Sometimes you can't divorce the good and the bad in your memory, and when it comes to comics, that's a good thing.
To begin with, a very personal vignette. One that doesn't sync very easily with comics as the pulp tradition. But one that does tie in with the other side of comics—how the medium time and again allows for personal recesses and meditation. Comics is the dawn of the post-paparazzi age, the opposite of Sartre's "Hell is other people", a way to be in private, even when we live in public. And this vignette is about that emotional connection we as readers of comics all make with the stories told in this medium.
Nearly 15 years ago now, just after buying Will Eisner's most recent offering, Last Day in Vietnam, a Memory, I was trying to convince Justine, my office mate, about the importance of comics to our shared course of study. At that point we were deep enough into our separate Masters dissertations in Comparative Literature to be unable to see either the start or the end of it. And by this time, I'd already hooked into the Greil Marcus of it all, that whoever you were, you'd be unable to experience the more sophisticated academic arguments, if you could see these at play in popculture.
My argument on the importance of comics, especially in regard to Last Day in Vietnam, went around a single page, and it was pretty much a less eloquent version of one of our earliest Graphic Novelties entries.
Much to my chagrin, and doing so in a way I wasn't entirely comfortable with, Justine referenced my Asian heritage by pronouncing, “It's a dragon… it crosses space and time.” And even though that smarts a little (even now), Justine was essentially right. That’s exactly what I was getting at—in comics you can play games with spatialization, what appear as borders can be easily transcended.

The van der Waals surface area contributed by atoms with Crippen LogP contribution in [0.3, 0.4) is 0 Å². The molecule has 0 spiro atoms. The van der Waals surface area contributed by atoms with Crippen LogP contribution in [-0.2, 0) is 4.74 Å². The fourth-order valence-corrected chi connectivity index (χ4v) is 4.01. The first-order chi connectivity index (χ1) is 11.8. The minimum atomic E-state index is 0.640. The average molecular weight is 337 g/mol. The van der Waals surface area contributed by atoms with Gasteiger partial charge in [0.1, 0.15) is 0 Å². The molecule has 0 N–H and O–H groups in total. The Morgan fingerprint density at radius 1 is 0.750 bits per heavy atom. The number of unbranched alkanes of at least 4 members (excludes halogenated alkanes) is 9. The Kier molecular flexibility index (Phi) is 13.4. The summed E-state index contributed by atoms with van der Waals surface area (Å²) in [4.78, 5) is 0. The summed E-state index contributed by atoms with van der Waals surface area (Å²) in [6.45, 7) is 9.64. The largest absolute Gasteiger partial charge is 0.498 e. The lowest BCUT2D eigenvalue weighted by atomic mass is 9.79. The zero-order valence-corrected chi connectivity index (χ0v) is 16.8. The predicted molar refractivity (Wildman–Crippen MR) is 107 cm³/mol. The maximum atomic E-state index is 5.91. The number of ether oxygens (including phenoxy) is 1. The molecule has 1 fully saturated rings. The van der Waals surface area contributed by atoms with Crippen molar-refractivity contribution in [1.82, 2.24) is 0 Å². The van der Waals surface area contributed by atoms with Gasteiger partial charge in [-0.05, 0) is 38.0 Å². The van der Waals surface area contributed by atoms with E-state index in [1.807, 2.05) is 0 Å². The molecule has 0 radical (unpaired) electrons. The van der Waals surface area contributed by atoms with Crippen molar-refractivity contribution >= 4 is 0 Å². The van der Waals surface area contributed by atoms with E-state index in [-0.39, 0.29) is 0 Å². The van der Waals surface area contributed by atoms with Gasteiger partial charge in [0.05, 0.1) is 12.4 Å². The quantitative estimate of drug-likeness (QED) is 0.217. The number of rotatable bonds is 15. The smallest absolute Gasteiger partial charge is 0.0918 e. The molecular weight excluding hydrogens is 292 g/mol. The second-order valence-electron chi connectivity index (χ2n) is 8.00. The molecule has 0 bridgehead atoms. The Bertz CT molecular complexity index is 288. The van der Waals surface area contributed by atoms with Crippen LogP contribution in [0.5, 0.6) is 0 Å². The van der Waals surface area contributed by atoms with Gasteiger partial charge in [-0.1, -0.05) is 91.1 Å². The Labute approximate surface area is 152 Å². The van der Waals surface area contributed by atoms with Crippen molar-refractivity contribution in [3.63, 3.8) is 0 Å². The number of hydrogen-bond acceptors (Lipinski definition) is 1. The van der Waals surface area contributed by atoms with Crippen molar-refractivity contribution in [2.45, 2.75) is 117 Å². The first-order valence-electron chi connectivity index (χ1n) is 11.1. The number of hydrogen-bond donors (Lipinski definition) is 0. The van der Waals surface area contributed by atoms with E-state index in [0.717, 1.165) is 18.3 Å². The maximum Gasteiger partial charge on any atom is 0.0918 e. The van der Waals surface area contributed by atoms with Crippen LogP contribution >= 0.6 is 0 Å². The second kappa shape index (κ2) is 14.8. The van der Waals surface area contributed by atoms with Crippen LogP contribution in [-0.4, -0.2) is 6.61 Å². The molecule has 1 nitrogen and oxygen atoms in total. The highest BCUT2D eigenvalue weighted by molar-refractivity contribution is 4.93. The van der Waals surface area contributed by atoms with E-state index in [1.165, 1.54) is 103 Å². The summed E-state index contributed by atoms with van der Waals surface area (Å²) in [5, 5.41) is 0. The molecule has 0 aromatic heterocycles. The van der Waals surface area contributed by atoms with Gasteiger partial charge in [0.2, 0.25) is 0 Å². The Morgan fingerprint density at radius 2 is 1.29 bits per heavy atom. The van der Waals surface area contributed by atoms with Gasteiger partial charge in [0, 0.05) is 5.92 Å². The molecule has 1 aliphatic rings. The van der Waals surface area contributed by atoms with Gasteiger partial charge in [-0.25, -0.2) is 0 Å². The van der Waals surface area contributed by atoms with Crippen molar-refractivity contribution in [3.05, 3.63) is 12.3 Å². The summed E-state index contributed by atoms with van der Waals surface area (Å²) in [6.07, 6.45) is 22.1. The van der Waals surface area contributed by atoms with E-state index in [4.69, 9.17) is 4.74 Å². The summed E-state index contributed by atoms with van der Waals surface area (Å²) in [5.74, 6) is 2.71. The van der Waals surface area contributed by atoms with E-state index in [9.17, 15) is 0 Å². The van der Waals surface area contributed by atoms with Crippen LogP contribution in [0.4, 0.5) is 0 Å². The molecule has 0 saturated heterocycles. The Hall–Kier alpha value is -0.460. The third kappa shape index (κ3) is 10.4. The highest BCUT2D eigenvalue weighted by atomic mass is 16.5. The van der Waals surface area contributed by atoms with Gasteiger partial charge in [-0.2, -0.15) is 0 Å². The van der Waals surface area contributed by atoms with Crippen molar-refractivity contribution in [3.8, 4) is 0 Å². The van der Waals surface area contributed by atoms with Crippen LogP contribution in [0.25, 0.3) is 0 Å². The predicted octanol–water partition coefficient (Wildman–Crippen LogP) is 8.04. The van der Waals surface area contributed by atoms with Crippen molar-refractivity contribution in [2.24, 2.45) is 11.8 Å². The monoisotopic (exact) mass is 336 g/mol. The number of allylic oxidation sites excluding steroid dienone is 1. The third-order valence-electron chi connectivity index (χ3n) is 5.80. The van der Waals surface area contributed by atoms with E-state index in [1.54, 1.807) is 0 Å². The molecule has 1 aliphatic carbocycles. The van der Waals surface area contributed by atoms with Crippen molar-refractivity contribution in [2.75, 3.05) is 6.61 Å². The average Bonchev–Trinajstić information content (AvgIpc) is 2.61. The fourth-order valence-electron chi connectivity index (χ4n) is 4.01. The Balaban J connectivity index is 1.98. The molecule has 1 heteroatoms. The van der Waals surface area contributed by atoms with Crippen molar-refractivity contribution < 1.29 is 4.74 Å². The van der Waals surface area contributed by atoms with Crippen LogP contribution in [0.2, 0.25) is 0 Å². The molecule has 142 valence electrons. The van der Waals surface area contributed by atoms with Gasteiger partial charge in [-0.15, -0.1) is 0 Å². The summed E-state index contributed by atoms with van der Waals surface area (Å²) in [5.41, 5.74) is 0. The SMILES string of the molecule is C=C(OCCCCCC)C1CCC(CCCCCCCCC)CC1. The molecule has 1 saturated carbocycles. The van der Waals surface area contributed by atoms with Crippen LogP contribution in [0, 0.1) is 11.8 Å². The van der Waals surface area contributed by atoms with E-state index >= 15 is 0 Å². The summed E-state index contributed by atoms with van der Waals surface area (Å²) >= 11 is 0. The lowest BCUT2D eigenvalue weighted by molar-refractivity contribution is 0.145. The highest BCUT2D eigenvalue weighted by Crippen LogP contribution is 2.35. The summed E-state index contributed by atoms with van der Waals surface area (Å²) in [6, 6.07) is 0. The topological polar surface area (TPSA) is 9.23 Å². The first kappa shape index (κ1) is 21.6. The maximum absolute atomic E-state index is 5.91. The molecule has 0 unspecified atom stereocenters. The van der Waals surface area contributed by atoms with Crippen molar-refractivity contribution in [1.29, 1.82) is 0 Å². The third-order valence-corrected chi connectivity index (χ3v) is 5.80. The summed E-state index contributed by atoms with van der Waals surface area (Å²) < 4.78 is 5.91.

And at its heart, that’s really what Comparative Literature is all about—a way to study a crisis in history that observes that how knowledge is produced (the schism between the arts and sciences say) is more a marker of political and cultural power. Comparative Literature is essentially the study of micro-apocalypses, those crisis points in history when the barriers between the things we know we know, no longer work.
Take a look at the final page, the final tier, of this exclusive preview of Unwritten Apocalypse #11; it’s every bit as magic, every bit as powerful as Eisner’s page from Last Day in Vietnam. This Unwritten page shows Tommy Taylor, the fiction use magic to overcome the distance between the fictional world and the “real” world. It shows Tom Taylor (in the real world) project through the Quicksilver magic into the reality of Tommy’s world. And all the while Tommy himself stands, as an outcropping into the page’s gutter, beyond the fourth wall, projecting into ours. But, y’know, not quite.
Please enjoy our Thanksgiving exclusive preview of Unwritten Apocalypse #11, chapter two of “The Chronicles of Comparative Literature.”